Billy Elliot The Musical
Billy Elliot The Musical returns to Sydney in a creatively designed production that captures the hope and ambition of a twelve-year old boy caught up in a political situation that almost brought Britain to civil war.
When Margaret Thatcher won power in 1983, she was determined to privatise the coal mining industry and bring down the powerful National Union of Mine Workers. The result of her policies led to a year-long strike and horrific clashes between miners and police – and a despair that spread across the nation.
Screen writer Lee Hall experienced that despair and encapsulated it in the movie Billy Elliot. When it premiered in Cannes in 2000, Elton John was in the audience and was so moved that he approached Stephen Daldry about the idea of a musical. Daldry took the idea to Hall who thought the idea was “rubbish”. But the suggestion came from Elton John! And “there was a tradition of musical theatre that embraced all the things that Billy Elliot was about. They made a pact to do the musical “so long as we would not short-change the material emotionally or physically”.
Unlike many musicals, the dialogue drives the action, giving greater dimension to the characters and sustaining the sense of reality and the emotional core that Hall worried might be lost. John’s music picks up the rhythm of protest, and choreographer Peter Darling uses it to create a “celebration” of all kinds of dance, especially tap, which infuses the show with an element of immediacy and anger. Nowhere is this more evident than in “The Angry Dance”, when Billy responds to his father’s order to give up dancing.
Darling’s choreography is creative and emphasises the emotionally charged motifs in the music. For example, the slick, repeated gestures of the stiff, regimented “Bobbies” as they stand at attention; the horror of police shields advancing on the miners; the poignant use of empty space between Billy and a vision of his dead mother in “The Letter”; and the sheer joy of movement in “Born to Boogie”.
Darling breaks with tradition in his ballet choreography, infusing it with hip hop movements, acrobatics and discordant angles, especially when Billy dances to “Electricity” in his Royal Ballet audition.
All of this must be exhilarating for the cast. There is a sense of urgency in their performances, enhanced by the realness of their characters and the story. Even the ballet school is an integral part of the story, the young dancers required to be “real” students.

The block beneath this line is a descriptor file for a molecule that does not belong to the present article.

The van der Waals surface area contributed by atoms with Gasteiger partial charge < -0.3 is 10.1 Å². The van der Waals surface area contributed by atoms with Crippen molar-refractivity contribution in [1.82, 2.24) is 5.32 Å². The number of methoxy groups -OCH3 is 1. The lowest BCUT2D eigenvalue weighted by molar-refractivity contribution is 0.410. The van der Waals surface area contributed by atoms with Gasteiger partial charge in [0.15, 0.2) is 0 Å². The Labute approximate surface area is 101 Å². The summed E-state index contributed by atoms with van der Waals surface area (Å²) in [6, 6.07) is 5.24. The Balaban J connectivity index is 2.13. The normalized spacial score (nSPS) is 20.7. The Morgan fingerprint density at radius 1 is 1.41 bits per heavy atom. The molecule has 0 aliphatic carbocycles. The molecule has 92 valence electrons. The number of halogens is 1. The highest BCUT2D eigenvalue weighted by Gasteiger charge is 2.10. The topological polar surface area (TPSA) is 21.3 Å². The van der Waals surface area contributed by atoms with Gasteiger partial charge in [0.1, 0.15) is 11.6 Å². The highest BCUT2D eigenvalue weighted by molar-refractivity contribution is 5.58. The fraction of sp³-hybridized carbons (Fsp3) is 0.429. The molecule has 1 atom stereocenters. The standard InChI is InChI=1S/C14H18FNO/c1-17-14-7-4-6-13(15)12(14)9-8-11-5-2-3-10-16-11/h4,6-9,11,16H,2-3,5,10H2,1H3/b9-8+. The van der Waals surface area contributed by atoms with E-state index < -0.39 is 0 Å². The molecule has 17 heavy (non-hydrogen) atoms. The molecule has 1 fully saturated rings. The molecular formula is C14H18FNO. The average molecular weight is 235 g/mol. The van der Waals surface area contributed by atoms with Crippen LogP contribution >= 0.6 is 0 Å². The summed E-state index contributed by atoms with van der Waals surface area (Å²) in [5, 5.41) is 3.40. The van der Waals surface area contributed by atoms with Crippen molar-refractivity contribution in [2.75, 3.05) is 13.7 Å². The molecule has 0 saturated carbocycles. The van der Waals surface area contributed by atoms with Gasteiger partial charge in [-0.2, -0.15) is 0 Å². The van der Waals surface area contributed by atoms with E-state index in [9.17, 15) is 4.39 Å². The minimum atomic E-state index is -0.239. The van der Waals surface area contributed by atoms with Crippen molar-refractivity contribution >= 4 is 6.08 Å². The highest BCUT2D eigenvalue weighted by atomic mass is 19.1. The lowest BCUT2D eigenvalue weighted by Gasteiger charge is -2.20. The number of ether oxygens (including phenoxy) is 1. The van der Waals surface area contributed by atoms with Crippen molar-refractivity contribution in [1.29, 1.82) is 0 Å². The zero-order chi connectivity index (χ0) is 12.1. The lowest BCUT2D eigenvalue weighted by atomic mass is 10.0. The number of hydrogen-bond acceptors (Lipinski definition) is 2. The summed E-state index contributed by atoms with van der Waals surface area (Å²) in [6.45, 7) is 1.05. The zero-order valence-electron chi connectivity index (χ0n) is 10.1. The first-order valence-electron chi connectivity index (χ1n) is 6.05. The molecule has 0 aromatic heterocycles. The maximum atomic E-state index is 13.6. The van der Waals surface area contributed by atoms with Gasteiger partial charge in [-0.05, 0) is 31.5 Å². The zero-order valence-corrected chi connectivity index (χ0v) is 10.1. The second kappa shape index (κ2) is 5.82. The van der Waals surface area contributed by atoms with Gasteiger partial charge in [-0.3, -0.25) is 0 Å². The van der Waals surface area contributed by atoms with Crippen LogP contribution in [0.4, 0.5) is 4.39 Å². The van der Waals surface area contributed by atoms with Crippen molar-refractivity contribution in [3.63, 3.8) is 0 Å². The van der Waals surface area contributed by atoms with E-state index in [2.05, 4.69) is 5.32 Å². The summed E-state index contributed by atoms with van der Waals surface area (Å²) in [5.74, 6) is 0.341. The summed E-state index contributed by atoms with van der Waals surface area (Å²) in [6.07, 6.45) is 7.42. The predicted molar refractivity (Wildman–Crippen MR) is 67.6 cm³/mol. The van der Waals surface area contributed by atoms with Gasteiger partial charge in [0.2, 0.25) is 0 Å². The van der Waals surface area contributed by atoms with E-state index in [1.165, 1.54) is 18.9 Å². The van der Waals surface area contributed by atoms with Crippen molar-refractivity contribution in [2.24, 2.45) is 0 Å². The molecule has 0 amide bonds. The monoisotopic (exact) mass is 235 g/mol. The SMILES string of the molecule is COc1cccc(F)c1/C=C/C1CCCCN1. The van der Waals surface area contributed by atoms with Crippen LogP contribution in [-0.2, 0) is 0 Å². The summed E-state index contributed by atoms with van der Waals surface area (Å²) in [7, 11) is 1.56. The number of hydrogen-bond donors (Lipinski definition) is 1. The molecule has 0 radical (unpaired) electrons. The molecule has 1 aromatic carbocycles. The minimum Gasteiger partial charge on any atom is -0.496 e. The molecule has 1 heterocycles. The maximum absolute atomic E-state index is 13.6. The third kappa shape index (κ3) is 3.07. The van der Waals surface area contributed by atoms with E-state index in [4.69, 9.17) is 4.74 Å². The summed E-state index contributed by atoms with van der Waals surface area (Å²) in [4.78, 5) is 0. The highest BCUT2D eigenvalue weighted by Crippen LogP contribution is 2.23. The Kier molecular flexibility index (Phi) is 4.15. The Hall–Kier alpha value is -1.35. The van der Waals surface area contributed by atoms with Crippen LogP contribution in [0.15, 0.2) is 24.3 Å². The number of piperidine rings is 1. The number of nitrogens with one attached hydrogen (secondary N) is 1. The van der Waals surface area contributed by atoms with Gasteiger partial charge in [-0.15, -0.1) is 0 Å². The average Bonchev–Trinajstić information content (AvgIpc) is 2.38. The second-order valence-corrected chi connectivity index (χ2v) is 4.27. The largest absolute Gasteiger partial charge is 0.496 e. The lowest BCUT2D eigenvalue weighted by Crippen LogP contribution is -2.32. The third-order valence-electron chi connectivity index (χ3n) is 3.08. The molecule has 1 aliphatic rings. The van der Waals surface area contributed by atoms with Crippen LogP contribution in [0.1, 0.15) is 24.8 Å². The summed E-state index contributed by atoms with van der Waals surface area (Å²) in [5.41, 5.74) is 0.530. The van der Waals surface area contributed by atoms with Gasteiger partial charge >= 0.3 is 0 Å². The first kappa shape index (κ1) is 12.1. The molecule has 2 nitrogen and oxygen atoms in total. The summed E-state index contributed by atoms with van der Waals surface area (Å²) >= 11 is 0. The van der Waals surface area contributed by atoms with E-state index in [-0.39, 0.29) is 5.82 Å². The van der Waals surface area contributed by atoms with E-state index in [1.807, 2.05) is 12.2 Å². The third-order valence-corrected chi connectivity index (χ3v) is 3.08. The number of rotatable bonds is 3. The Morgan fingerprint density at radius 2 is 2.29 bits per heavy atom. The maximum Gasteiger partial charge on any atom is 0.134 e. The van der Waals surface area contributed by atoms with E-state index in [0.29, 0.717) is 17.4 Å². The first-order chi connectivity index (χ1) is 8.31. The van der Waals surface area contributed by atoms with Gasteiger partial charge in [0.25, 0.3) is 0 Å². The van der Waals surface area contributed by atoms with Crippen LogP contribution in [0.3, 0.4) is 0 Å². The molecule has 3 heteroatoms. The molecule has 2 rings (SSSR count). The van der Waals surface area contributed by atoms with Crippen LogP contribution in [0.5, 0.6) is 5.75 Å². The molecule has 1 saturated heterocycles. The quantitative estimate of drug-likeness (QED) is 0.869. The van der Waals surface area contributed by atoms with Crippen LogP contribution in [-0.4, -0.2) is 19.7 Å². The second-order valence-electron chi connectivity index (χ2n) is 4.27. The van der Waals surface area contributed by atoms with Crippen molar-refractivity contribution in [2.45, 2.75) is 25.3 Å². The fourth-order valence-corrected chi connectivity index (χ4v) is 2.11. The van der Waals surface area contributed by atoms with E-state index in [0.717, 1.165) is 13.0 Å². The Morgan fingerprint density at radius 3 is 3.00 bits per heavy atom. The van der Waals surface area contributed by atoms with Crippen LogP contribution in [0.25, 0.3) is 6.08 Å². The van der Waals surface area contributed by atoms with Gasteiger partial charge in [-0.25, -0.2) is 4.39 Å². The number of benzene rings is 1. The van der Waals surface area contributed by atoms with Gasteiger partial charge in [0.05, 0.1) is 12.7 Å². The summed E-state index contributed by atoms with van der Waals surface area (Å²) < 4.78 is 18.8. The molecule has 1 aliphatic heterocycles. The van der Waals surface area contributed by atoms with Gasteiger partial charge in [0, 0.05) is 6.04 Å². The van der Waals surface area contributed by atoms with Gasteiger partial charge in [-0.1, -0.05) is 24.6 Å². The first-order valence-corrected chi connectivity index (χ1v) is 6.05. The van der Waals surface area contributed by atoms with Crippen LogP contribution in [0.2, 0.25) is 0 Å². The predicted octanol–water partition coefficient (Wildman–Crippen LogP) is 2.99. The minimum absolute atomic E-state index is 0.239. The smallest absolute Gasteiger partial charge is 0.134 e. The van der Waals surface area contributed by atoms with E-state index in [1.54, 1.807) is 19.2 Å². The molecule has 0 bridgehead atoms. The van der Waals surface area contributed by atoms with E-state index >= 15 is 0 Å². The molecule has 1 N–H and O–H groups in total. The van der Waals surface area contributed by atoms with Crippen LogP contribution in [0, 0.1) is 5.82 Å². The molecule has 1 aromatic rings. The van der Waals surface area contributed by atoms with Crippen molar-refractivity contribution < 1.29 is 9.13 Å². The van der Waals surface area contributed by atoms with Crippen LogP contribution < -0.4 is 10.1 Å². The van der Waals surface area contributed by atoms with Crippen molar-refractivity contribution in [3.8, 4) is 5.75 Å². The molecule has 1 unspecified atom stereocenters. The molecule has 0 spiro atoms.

Billy, as the central character, must be actor, dancer and singer. Jamie Rogers got the chance to show his talent in all three areas on Opening Night, but Omar Abiad, River Mardesic and Wade Neilsen will charm audiences just as thrillingly in future performances. It was good to see all four boys take a bow together in the Opening Night finale.
Justin Smith finds emotional turmoil in the role of Billy’s dad, single father, striking miner, battling provider, torn by traditional values and his realisation that his son might have a different future.
Kelley Abbey shines as the encouraging but flinty Mrs Wilkinson. Vivien Davies uses comedic timing to create a knowing Grandma. Drew Livingston, as Tony, symbolises the righteous indignation and anger of the striking miners, and Robert Grubb brings humour to the role of boxing instructor George.
The company works as a united ensemble, raising the tension in song and movement as the action accelerates and tempers rise. There are some beautifully executed scenes, where police and miners act and interact in carefully fused choreography. Especially moving are the miners retreating to the pit, their backs to the audience, their despair in defeat such a contrast to their solidarity in protest.
The orchestra, led by Michael Azzopardi, finds both the rage and rebellion Elton John has infused into the score – and the naivety and hope of Billy and those who believe in him.
The political situation that Billy Elliot revisits is one that could well happen again. Billy’s dilemma is one that is still faced by many young male dancers. Every reprise of both stories may help change the world.
Photographer: James Morgan